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I'm just finishing up adding outlets to the front and back of my house. I have it arranged such that a new line runs from the panel to a junction box, where it T's off to feed the new outlets. I understand that I need GFCI protection on this circuit, but I'm not really familiar with the ground fault application. If I were to add a GFCI outlet at some point between the panel and the junction box, would the two branches coming out of the junction box both be GFCI protected?enter image description here

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  • Since you say you are not familiar with GFCI, I ask if you are sure you want GFCI on all of the receptacles? On certain appliances GFCI is not a good idea, for example, a refrigerator or the aerator or heater of a fish tank should not be on a GFCI. A brief power outage can lead to a GFCI receptacle staying off until it is manually reset. You could set up this circuit so that some receptacles were GFCI protected and others were not. – Jim Stewart Jul 30 '20 at 17:35
  • My house previously had no functioning outdoor outlets. I'm just adding a power source on the front and back of my house. – clwhoops44 Jul 30 '20 at 18:22
  • Ok then you really do want all these receptacles to be GFCI, right? Do you have it straight exactly how to connect the two branches to the one GFCI receptacle to achieve this? – Jim Stewart Jul 30 '20 at 18:51
  • I think my plan is to install a GFCI outlet beside of my electrical panel. I'll connect a short piece of conduit and run from the breaker to the line side of the outlet. Then, run a cable from the load side of the outlet to the junction box, where I will tie my hots, neutrals, and grounds together. – clwhoops44 Jul 30 '20 at 19:17
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Yes, you can. Electrically that's no different than having a series of outlets on a single run after a GFCI. Everything is wired in parallel regardless.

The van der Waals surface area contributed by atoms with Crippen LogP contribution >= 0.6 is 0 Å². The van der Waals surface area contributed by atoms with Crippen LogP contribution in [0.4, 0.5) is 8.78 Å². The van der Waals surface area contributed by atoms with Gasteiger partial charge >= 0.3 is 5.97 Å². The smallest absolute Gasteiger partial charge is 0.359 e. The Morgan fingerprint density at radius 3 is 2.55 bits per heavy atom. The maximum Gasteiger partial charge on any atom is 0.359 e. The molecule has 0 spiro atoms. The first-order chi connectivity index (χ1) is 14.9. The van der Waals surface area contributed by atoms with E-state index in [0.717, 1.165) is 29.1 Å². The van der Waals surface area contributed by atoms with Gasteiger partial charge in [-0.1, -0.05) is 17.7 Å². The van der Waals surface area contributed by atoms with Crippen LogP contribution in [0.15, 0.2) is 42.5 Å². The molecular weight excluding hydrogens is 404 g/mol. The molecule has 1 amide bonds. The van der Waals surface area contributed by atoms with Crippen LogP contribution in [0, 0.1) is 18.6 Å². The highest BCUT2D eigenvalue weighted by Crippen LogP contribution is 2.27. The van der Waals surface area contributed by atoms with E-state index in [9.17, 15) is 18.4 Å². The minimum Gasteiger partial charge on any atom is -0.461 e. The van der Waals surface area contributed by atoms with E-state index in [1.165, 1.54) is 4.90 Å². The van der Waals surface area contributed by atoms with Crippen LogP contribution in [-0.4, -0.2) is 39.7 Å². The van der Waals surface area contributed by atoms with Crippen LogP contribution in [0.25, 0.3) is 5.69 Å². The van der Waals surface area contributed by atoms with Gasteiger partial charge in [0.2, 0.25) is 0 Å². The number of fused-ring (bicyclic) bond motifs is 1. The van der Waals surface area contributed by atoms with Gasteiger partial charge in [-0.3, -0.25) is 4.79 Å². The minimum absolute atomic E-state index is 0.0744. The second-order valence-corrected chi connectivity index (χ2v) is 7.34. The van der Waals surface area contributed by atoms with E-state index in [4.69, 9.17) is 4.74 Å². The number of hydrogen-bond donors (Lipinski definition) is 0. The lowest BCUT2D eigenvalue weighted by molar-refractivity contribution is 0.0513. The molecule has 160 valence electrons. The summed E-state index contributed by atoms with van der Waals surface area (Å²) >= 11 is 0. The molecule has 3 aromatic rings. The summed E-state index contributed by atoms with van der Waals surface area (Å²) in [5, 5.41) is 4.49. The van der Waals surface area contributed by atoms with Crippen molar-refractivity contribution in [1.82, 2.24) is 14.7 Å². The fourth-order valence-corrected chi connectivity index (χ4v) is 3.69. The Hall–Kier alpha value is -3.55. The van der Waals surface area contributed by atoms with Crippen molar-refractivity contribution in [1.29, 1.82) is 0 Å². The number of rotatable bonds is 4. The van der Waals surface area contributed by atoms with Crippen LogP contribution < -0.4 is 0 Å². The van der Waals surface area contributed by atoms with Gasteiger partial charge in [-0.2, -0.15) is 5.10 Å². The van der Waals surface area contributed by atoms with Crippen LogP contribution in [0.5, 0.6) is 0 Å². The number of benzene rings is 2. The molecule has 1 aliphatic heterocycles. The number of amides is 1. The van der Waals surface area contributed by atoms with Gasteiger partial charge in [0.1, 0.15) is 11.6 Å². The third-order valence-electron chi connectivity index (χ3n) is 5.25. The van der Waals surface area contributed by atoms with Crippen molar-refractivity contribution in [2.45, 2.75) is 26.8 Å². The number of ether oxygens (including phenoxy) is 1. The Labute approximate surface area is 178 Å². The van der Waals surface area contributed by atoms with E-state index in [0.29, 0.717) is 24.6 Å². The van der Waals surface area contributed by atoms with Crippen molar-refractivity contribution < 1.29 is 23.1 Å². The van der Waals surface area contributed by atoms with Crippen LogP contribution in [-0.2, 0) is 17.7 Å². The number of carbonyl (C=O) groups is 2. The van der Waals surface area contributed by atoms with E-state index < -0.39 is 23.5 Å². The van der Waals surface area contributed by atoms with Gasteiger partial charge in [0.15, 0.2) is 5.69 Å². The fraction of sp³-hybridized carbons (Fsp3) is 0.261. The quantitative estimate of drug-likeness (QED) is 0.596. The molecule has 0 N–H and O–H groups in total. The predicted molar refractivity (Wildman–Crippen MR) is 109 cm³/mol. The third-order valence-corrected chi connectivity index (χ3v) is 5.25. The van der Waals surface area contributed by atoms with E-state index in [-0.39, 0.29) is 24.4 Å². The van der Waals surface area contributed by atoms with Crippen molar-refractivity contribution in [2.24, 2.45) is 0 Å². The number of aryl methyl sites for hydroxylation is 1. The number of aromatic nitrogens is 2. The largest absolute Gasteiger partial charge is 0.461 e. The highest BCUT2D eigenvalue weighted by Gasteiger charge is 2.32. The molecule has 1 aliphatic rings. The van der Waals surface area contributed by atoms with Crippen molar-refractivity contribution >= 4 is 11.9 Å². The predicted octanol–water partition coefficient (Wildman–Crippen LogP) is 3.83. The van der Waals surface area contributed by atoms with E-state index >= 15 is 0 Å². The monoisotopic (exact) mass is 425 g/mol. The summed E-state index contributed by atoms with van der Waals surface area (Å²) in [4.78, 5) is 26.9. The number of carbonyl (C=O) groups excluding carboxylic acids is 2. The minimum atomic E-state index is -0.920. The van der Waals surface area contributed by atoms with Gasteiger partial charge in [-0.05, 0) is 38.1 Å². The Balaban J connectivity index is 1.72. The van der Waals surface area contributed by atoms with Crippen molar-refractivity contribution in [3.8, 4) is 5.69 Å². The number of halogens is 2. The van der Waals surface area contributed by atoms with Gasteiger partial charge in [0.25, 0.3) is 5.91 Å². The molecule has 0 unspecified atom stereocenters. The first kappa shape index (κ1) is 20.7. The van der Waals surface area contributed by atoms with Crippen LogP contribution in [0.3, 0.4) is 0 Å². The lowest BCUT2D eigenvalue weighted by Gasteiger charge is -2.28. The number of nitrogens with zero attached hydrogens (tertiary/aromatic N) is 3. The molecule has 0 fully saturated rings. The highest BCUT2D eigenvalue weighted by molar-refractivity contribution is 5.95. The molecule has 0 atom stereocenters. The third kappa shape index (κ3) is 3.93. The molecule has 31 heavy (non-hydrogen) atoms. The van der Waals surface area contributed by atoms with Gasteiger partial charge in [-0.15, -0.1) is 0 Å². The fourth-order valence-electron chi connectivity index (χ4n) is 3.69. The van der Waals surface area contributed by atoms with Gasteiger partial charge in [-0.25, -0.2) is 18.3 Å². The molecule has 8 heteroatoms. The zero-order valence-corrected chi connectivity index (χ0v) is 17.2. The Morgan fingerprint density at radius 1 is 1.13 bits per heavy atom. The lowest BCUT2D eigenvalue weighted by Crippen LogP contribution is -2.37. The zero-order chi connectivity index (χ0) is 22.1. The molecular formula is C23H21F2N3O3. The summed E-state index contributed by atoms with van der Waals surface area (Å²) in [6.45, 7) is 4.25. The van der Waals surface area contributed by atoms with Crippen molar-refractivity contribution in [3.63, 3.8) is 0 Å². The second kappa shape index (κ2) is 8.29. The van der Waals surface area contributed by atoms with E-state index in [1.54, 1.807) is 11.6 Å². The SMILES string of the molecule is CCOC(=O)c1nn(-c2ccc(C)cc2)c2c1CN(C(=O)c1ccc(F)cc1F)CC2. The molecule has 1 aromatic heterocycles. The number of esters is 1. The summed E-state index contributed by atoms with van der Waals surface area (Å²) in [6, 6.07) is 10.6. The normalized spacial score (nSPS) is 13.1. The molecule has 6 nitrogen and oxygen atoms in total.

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    As long as the additional receptacles are wired to the load terminal I agree there is no difference. – Ed Beal Jul 30 '20 at 14:19
  • @isherwood, why not explain the exact connections that would accomplish what the OP wants? – Jim Stewart Jul 30 '20 at 15:52
  • It seems like anyone who's working on house wiring knows the basics there. It's out of scope on this question, in my opinion. Feel free, though. – isherwood Jul 30 '20 at 15:54
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LOAD terminals have precisely one purpose: to attach downline wiring that will be in the "protected zone" of the GFCI. Only that should be attached to LOAD; all else goes on LINE.

So yes, any GFCI device can protect a downline that is properly connected.

If any hot or neutral wire in a cable is attached to a LOAD terminal, then all hots and the neutral must be attached to LOAD. The only exception is dual-neutral (12/2/2) cable where you really know what you're doing.

Ground must bypass the GFCI (bootlegging ground off neutral will defeat the GFCI protection). So for instance if you have an old 2-wire groundless downline, people who want a 3-light tester to read normal, will often bootleg ground off neutaral to fool the tester. Anything like that must be removed, or the GFCI won't protect you.

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